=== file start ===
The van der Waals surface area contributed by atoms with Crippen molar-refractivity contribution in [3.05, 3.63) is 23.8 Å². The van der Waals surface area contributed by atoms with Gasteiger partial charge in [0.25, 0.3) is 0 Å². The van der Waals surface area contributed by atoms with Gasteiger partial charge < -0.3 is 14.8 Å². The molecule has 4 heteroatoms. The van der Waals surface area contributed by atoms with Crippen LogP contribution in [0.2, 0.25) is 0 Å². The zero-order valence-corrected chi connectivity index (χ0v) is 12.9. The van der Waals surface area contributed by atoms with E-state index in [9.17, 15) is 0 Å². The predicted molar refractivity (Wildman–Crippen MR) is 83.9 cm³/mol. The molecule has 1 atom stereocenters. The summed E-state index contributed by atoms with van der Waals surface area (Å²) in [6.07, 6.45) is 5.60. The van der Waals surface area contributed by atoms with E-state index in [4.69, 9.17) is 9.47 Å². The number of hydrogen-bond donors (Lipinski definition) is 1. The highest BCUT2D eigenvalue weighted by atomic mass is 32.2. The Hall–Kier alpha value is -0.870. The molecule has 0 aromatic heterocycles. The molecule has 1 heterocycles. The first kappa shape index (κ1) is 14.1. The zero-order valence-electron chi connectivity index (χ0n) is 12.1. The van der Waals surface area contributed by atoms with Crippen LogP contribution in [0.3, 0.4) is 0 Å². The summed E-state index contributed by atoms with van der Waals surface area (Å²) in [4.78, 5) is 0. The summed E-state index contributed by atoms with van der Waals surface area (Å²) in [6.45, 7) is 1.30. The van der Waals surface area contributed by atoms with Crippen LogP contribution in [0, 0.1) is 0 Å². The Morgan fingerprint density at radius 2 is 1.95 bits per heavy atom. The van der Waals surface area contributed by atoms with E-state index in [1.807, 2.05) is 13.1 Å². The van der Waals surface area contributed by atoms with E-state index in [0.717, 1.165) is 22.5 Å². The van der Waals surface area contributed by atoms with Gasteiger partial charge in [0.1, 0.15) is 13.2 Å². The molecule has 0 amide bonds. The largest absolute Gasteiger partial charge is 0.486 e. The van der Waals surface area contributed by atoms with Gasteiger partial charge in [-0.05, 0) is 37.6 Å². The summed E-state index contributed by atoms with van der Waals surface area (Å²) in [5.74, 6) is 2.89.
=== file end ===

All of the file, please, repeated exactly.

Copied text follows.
The van der Waals surface area contributed by atoms with Crippen molar-refractivity contribution in [3.05, 3.63) is 23.8 Å². The van der Waals surface area contributed by atoms with Gasteiger partial charge in [0.25, 0.3) is 0 Å². The van der Waals surface area contributed by atoms with Gasteiger partial charge < -0.3 is 14.8 Å². The molecule has 4 heteroatoms. The van der Waals surface area contributed by atoms with Crippen LogP contribution in [0.2, 0.25) is 0 Å². The zero-order valence-corrected chi connectivity index (χ0v) is 12.9. The van der Waals surface area contributed by atoms with E-state index in [9.17, 15) is 0 Å². The predicted molar refractivity (Wildman–Crippen MR) is 83.9 cm³/mol. The molecule has 1 atom stereocenters. The summed E-state index contributed by atoms with van der Waals surface area (Å²) in [6.07, 6.45) is 5.60. The van der Waals surface area contributed by atoms with E-state index in [4.69, 9.17) is 9.47 Å². The number of hydrogen-bond donors (Lipinski definition) is 1. The highest BCUT2D eigenvalue weighted by atomic mass is 32.2. The Hall–Kier alpha value is -0.870. The molecule has 0 aromatic heterocycles. The molecule has 1 heterocycles. The first kappa shape index (κ1) is 14.1. The zero-order valence-electron chi connectivity index (χ0n) is 12.1. The van der Waals surface area contributed by atoms with Crippen LogP contribution in [0.3, 0.4) is 0 Å². The summed E-state index contributed by atoms with van der Waals surface area (Å²) in [4.78, 5) is 0. The summed E-state index contributed by atoms with van der Waals surface area (Å²) in [6.45, 7) is 1.30. The van der Waals surface area contributed by atoms with Crippen LogP contribution in [0, 0.1) is 0 Å². The Morgan fingerprint density at radius 2 is 1.95 bits per heavy atom. The van der Waals surface area contributed by atoms with E-state index in [1.807, 2.05) is 13.1 Å². The van der Waals surface area contributed by atoms with E-state index in [0.717, 1.165) is 22.5 Å². The van der Waals surface area contributed by atoms with Gasteiger partial charge in [0.1, 0.15) is 13.2 Å². The molecule has 0 amide bonds. The largest absolute Gasteiger partial charge is 0.486 e. The van der Waals surface area contributed by atoms with Gasteiger partial charge in [-0.05, 0) is 37.6 Å². The summed E-state index contributed by atoms with van der Waals surface area (Å²) in [5.74, 6) is 2.89.